National Public Radio is quitting Twitter over the social media company’s recent actions under owner Elon Musk to stamp it with labels the news organization says are meant to undermine its credibility.
“NPR’s organizational accounts will no longer be active on Twitter because the platform is taking actions that undermine our credibility by falsely implying that we are not editorially independent,” the news organization said in a statement Wednesday.
Last week, Twitter labeled NPR’s main account as “state-affiliated media” on the social media site, a label also used to identify media outlets that are controlled or heavily influenced by authoritarian governments. Twitter later changed the label to “government-funded media” and gave it to at least one other public news organization, the BBC.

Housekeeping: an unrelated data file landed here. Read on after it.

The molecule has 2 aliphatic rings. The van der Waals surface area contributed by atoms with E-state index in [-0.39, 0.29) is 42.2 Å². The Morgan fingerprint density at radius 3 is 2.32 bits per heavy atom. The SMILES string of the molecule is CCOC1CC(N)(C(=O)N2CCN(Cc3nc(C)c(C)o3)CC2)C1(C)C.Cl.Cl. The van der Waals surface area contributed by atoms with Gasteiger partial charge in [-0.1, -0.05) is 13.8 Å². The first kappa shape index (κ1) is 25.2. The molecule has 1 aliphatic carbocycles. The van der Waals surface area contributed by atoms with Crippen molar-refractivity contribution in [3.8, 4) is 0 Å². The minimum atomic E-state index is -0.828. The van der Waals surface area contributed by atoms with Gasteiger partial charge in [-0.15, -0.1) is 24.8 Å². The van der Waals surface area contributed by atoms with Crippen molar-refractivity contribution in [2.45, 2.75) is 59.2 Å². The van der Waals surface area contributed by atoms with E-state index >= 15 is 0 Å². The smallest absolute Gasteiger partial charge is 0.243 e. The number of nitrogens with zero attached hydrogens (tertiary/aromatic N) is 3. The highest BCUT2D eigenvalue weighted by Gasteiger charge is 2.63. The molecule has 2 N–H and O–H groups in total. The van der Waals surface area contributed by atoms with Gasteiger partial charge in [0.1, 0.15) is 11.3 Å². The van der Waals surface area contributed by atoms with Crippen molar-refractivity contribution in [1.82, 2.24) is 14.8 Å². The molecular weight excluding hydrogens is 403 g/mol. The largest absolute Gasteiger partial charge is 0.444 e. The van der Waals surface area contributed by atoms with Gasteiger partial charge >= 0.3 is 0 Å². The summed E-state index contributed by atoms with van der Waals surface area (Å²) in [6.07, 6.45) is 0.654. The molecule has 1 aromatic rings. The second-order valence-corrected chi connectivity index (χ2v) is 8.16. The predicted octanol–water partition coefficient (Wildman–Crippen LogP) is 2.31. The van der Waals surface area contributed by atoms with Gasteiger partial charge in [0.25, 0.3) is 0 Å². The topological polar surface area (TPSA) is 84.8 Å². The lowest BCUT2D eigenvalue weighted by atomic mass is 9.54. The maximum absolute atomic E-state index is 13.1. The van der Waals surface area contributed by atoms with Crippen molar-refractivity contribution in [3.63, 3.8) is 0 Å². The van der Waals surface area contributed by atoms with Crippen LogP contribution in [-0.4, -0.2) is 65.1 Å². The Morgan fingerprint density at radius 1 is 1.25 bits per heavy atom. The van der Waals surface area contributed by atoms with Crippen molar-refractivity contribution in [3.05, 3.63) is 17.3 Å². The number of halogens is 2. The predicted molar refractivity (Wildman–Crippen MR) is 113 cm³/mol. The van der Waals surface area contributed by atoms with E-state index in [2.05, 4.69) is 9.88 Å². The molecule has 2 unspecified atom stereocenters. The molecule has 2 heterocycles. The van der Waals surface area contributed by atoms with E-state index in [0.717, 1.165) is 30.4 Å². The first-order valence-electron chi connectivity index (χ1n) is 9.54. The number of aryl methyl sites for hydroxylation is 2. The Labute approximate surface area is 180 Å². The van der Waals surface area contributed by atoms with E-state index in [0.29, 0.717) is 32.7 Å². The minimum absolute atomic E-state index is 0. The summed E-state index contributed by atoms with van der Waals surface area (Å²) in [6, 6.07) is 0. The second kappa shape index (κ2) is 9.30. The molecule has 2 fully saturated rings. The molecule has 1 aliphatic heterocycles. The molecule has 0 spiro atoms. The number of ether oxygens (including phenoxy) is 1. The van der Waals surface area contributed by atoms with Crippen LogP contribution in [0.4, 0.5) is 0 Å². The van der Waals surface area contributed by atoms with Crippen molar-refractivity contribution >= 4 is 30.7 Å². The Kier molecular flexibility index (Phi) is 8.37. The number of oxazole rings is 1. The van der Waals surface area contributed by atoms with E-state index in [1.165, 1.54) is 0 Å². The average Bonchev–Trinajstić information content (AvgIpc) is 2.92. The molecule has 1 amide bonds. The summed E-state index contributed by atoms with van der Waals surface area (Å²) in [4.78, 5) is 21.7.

“We are not putting our journalism on platforms that have demonstrated an interest in undermining our credibility and the public’s understanding of our editorial independence,” NPR’s statement said.
NPR’s chief communications officer, Isabel Lara, said in an email that “NPR journalists and employees will decide on their own if they wish to remain on the platform, same for NPR member stations as they’re independently owned and operated.”
NPR does receive U.S. government funding through grants from federal agencies and departments, along with the Corporation for Public Broadcasting. The company said it accounts for less than 1% of NPR’s annual operating budget.